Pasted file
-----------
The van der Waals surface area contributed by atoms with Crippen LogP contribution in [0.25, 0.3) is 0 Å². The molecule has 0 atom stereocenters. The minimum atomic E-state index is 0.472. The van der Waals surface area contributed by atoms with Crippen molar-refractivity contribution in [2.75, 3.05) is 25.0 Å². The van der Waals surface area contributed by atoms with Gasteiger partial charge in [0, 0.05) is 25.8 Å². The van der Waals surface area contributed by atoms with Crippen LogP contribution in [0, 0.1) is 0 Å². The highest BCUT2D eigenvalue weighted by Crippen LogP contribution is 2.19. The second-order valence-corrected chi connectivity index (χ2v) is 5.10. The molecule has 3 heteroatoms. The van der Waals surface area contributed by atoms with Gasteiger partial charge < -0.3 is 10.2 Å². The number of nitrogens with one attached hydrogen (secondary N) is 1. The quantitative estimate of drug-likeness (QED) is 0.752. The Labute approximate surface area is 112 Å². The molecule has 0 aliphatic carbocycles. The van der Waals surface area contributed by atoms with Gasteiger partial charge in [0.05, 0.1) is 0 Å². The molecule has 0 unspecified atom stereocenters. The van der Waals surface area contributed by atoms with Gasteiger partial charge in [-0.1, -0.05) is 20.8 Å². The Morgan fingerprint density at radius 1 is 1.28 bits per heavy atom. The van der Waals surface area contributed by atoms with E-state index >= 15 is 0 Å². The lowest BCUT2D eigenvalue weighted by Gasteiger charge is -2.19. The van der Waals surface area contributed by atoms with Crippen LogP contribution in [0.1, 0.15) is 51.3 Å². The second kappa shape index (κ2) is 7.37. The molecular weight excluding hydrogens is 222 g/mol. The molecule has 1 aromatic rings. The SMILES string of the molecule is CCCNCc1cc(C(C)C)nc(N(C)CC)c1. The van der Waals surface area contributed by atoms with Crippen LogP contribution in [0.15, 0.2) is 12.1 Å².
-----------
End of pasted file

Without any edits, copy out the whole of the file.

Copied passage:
The van der Waals surface area contributed by atoms with Crippen LogP contribution in [0.25, 0.3) is 0 Å². The molecule has 0 atom stereocenters. The minimum atomic E-state index is 0.472. The van der Waals surface area contributed by atoms with Crippen molar-refractivity contribution in [2.75, 3.05) is 25.0 Å². The van der Waals surface area contributed by atoms with Gasteiger partial charge in [0, 0.05) is 25.8 Å². The van der Waals surface area contributed by atoms with Crippen LogP contribution in [0, 0.1) is 0 Å². The highest BCUT2D eigenvalue weighted by Crippen LogP contribution is 2.19. The second-order valence-corrected chi connectivity index (χ2v) is 5.10. The molecule has 3 heteroatoms. The van der Waals surface area contributed by atoms with Gasteiger partial charge < -0.3 is 10.2 Å². The number of nitrogens with one attached hydrogen (secondary N) is 1. The quantitative estimate of drug-likeness (QED) is 0.752. The Labute approximate surface area is 112 Å². The molecule has 0 aliphatic carbocycles. The van der Waals surface area contributed by atoms with Gasteiger partial charge in [0.05, 0.1) is 0 Å². The molecule has 0 unspecified atom stereocenters. The van der Waals surface area contributed by atoms with Gasteiger partial charge in [-0.1, -0.05) is 20.8 Å². The Morgan fingerprint density at radius 1 is 1.28 bits per heavy atom. The van der Waals surface area contributed by atoms with E-state index >= 15 is 0 Å². The lowest BCUT2D eigenvalue weighted by Gasteiger charge is -2.19. The van der Waals surface area contributed by atoms with Crippen LogP contribution in [0.1, 0.15) is 51.3 Å². The second kappa shape index (κ2) is 7.37. The molecular weight excluding hydrogens is 222 g/mol. The molecule has 1 aromatic rings. The SMILES string of the molecule is CCCNCc1cc(C(C)C)nc(N(C)CC)c1. The van der Waals surface area contributed by atoms with Crippen LogP contribution in [0.15, 0.2) is 12.1 Å².